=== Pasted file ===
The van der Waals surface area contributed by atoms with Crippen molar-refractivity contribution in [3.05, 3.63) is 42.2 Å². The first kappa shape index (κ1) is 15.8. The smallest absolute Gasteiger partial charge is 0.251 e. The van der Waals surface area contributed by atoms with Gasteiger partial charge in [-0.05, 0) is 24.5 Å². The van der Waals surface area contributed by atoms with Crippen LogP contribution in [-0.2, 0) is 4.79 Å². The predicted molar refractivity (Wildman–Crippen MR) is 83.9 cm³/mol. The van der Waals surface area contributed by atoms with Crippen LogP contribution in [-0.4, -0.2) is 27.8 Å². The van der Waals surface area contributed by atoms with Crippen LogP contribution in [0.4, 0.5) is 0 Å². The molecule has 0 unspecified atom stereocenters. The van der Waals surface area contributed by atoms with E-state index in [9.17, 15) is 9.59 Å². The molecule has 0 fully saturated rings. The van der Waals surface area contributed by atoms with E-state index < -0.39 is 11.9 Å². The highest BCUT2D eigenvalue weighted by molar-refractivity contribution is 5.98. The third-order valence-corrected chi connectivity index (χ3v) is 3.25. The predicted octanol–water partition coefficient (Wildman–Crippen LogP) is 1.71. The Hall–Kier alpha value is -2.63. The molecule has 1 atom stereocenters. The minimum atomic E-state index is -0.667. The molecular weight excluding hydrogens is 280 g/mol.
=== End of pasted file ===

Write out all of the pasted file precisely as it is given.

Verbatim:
The van der Waals surface area contributed by atoms with Crippen molar-refractivity contribution in [3.05, 3.63) is 42.2 Å². The first kappa shape index (κ1) is 15.8. The smallest absolute Gasteiger partial charge is 0.251 e. The van der Waals surface area contributed by atoms with Gasteiger partial charge in [-0.05, 0) is 24.5 Å². The van der Waals surface area contributed by atoms with Crippen LogP contribution in [-0.2, 0) is 4.79 Å². The predicted molar refractivity (Wildman–Crippen MR) is 83.9 cm³/mol. The van der Waals surface area contributed by atoms with Crippen LogP contribution in [-0.4, -0.2) is 27.8 Å². The van der Waals surface area contributed by atoms with Crippen LogP contribution in [0.4, 0.5) is 0 Å². The molecule has 0 unspecified atom stereocenters. The van der Waals surface area contributed by atoms with E-state index in [9.17, 15) is 9.59 Å². The molecule has 0 fully saturated rings. The van der Waals surface area contributed by atoms with E-state index < -0.39 is 11.9 Å². The highest BCUT2D eigenvalue weighted by molar-refractivity contribution is 5.98. The third-order valence-corrected chi connectivity index (χ3v) is 3.25. The predicted octanol–water partition coefficient (Wildman–Crippen LogP) is 1.71. The Hall–Kier alpha value is -2.63. The molecule has 1 atom stereocenters. The minimum atomic E-state index is -0.667. The molecular weight excluding hydrogens is 280 g/mol.